Severe maternal morbidity associated with hypertensive disorders in pregnancy in the United States
ABSTRACT This study was to report the incidence of severe maternal morbidity associated with hypertensive disorders of pregnancy in the United States.
We used data from the National Hospital Discharge Survey, a nationally representative sample of discharge records, from 1988 to 1997. The database consisted of approximately 300,000 deliveries, which represented 39 million births during the 10-year period.
The overall incidence of hypertensive disorders in pregnancy was 5.9% [95% confidence interval (CI): 5.2 to 6.5%]. Eclampsia was reported at 1.0 per 1,000 deliveries (95% CI: 0.8 to 1.2). The incidence of eclampsia, severe preeclampsia, and superimposed preeclampsia remained unchanged during the 10-year period. Women with preeclampsia and eclampsia had a 3- to 25-fold increased risk of severe complications, such as abruptio placentae, thrombocytopenia, disseminated intravascular coagulation, pulmonary edema, and aspiration pneumonia. More than half of women with preeclampsia and eclampsia had cesarean delivery. African American women not only had higher incidence of hypertensive disorders in pregnancy but also tended to have a greater risk for most severe complications. Preeclamptic and eclamptic women younger than 20 years or older than 35 years had substantially higher morbidity.
Preeclampsia and eclampsia carry a high risk for severe maternal morbidity. Compared to Caucasians, African Americans have higher incidence of hypertensive disorders in pregnancy and suffer from more severe complications.
- SourceAvailable from: Katharina Maria Hillerer[Show abstract] [Hide abstract]
ABSTRACT: The time of pregnancy, birth, and lactation, is characterized by numerous specific alterations in several systems of the maternal body. Peripartum-associated changes in physiology and behavior, as well as their underlying molecular mechanisms, have been the focus of research since decades, but are still far from being entirely understood. Also, there is growing evidence that pregnancy and lactation are associated with a variety of alterations in neural plasticity, including adult neurogenesis, functional and structural synaptic plasticity, and dendritic remodeling in different brain regions. All of the mentioned changes are not only believed to be a prerequisite for the proper fetal and neonatal development, but moreover to be crucial for the physiological and mental health of the mother. The underlying mechanisms apparently need to be under tight control, since in cases of dysregulation, a certain percentage of women develop disorders like preeclampsia or postpartum mood and anxiety disorders during the course of pregnancy and lactation. This review describes common peripartum adaptations in physiology and behavior. Moreover, it concentrates on different forms of peripartum-associated plasticity including changes in neurogenesis and their possible underlying molecular mechanisms. Finally, consequences of malfunction in those systems are discussed.Neural Plasticity 05/2014; 2014:574159. DOI:10.1155/2014/574159 · 3.60 Impact Factor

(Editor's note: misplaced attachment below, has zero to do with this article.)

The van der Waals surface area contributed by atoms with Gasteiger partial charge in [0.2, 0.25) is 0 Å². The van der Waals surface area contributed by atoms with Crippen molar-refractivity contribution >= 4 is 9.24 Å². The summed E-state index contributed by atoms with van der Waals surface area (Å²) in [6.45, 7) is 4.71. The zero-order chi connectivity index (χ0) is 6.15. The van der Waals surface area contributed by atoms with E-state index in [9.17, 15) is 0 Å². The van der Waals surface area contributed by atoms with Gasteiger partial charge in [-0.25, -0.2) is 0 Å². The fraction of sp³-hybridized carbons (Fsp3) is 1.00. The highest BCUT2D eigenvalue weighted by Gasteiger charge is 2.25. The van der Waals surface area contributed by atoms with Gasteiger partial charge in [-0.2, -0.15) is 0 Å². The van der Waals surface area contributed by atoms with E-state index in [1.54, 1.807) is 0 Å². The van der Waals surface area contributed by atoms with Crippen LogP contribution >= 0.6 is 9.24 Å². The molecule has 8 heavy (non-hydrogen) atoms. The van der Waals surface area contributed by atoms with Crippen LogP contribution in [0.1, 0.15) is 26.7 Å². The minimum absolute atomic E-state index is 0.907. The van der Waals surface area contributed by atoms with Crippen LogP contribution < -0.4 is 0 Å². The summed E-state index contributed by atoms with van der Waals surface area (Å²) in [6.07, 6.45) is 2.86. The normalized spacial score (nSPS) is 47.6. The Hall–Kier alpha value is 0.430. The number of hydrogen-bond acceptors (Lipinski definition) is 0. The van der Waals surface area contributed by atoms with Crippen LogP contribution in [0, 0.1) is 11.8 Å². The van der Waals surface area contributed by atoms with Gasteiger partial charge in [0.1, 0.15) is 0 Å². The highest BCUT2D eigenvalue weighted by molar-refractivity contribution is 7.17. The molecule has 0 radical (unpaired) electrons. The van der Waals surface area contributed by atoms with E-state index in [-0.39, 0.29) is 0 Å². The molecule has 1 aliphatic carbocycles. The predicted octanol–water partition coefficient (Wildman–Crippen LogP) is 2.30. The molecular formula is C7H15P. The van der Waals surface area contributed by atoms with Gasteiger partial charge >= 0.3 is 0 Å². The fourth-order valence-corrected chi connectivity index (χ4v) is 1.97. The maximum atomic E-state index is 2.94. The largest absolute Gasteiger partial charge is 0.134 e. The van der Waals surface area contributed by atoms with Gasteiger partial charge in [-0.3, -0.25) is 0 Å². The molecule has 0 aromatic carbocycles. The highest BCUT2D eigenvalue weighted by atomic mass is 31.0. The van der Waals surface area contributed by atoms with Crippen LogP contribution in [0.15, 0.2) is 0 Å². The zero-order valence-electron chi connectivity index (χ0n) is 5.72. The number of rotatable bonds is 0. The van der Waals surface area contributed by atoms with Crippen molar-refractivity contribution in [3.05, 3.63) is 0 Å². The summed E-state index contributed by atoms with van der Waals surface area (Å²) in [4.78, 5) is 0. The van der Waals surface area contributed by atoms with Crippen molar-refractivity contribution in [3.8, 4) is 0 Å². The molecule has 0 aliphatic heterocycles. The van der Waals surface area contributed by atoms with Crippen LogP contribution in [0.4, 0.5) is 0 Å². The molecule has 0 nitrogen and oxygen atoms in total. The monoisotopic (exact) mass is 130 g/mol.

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ABSTRACT: Preeclampsia (PE) is hypertension with proteinuria that develops during pregnancy and affects at least 5% of pregnancies. The Effect of Folic Acid Supplementation in Pregnancy on Preeclampsia: the Folic Acid Clinical Trial (FACT) aims to recruit 3,656 high risk women to evaluate a new prevention strategy for PE: supplementation of folic acid throughout pregnancy. Pregnant women with increased risk of developing PE presenting to a trial participating center between 8(0/7) and 16(6/7) weeks of gestation are randomized in a 1 : 1 ratio to folic acid 4.0 mg or placebo after written consent is obtained. Intent-to-treat population will be analyzed. The FACT study was funded by the Canadian Institutes of Health Research in 2009, and regulatory approval from Health Canada was obtained in 2010. A web-based randomization system and electronic data collection system provide the platform for participating centers to randomize their eligible participants and enter data in real time. To date we have twenty participating Canadian centers, of which eighteen are actively recruiting, and seven participating Australian centers, of which two are actively recruiting. Recruitment in Argentina, UK, Netherlands, Brazil, West Indies, and United States is expected to begin by the second or third quarter of 2013. This trial is registered with NCT01355159.Journal of pregnancy 01/2013; 2013:294312. DOI:10.1155/2013/294312
Chapter: Renal Effects of PreeclampsiaMicroangiopathy, 01/2012; , ISBN: 978-953-51-0419-3